WHILE I have been away on my North American adventures, the roses have bloomed in our garden, especially those Maggie has kindly planted in front of the Temple of Peace, my little writing hut. Some were presents, some we acquired ourselves, but all were chosen as much for their names as for their scent and beauty: a rose, Ancient Mariner, blossoms opposite one called the Poet’s Wife, and another, Country Parson, looks on at both of them, with, I presume, mild amusement.
But those roses give me so much pleasure beyond the whimsy of their names. There is always a suggestion of mystery and grace in their gradual budding and unfolding, and I am sorry to have missed its earliest stages, although now I have the joy of their opening and their fulness.
The poets have always been right about roses, right to see them as emblems of human beauty, right to see them as symbols of brevity, and yet, at the same time, symbols of eternity, as Dante discovered when, having ascended beyond the furthest sphere, he found that he had really travelled inwards to the heart of a mystic rose whose petals unfolded the cosmos as it blossomed from the love of God.
So, Burns was right in the direct simplicity of his song, “O my Luve’s like a red, red rose, That’s newly sprung in June.”
And Edmund Waller was right in the poignant and elegiac tone with which he sent a rose to his beloved in the poem “Go, lovely rose!” and asked that rose to speak both of her beauty and of her mortality, to “bid her come forth . . . and not to blush . . .”.
Then die! that she
The common fate of all things rare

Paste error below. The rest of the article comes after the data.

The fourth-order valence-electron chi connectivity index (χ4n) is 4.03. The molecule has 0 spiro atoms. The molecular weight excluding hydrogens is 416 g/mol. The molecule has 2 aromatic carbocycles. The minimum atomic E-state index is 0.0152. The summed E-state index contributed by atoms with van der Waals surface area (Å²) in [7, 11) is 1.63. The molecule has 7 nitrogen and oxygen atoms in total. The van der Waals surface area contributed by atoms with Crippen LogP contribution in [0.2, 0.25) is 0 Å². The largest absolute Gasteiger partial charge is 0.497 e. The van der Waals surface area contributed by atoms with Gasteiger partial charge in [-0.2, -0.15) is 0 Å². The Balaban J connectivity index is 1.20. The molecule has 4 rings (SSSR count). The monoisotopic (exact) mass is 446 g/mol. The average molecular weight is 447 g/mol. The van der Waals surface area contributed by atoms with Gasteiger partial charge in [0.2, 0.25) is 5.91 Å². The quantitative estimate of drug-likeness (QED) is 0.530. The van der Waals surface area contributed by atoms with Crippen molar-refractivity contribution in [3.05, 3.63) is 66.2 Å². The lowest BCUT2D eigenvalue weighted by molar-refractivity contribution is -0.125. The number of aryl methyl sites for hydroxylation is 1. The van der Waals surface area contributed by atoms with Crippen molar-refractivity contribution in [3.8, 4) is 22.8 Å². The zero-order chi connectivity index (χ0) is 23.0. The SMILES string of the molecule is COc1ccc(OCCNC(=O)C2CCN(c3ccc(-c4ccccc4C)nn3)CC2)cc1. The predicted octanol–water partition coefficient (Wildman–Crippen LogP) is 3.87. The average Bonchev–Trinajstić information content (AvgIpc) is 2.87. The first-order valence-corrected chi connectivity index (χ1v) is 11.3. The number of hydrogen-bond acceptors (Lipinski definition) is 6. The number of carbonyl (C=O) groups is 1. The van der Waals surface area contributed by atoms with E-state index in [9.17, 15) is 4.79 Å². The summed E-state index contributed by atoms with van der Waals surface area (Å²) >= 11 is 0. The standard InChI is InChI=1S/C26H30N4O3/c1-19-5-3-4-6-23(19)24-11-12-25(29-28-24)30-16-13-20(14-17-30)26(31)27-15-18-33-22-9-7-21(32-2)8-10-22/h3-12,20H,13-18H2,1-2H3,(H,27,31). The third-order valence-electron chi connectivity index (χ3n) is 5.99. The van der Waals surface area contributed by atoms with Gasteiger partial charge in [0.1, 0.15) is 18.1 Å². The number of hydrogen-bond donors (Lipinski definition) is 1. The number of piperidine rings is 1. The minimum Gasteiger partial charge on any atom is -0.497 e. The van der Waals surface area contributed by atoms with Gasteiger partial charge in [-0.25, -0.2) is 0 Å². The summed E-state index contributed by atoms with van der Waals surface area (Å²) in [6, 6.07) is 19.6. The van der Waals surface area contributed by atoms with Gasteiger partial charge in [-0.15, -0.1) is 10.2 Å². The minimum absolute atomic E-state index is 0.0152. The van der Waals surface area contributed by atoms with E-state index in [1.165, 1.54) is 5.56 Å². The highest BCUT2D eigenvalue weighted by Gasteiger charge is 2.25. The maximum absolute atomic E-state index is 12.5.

May read in thee;
How small a part of time they share
That are so wondrous sweet and fair!
But Eliot is also right when he leads us, in the first of the Four Quartets,
Down the passage which we did not take
Towards the door we never opened
Into the rose-garden.
The roses in “Burnt Norton” keep suggesting a moment when time touches eternity, a moment that keeps beckoning, “the still point of the turning world”, both in and out of time, a sudden flowering of consciousness, as graceful and given as the rose itself:
To be conscious is not to be in time
But only in time can the moment in the rose-garden,
. . .
Be remembered. . .
And the rose returns, of course, in “Little Gidding”, the final quartet, where the destructive fires of our fallen nature are finally transformed by the purgative and redemptive fire of Pentecost, the fire of the divine presence. So, the fire rained down in the Blitz of London, as it rains down in Ukraine now, tragically reducing to ash the vulnerable roses of our mortality:
Ash on an old man’s sleeve
Is all the ash the burnt roses leave.
But then both the rose and the fire return, transfigured and eternal, in the final lines of the poem, offering a vision of hope which I also contemplate as I look at my little rose garden:
And all shall be well and
All manner of thing shall be well
When the tongues of flames are in-folded
Into the crowned knot of fire
And the fire and the rose are one.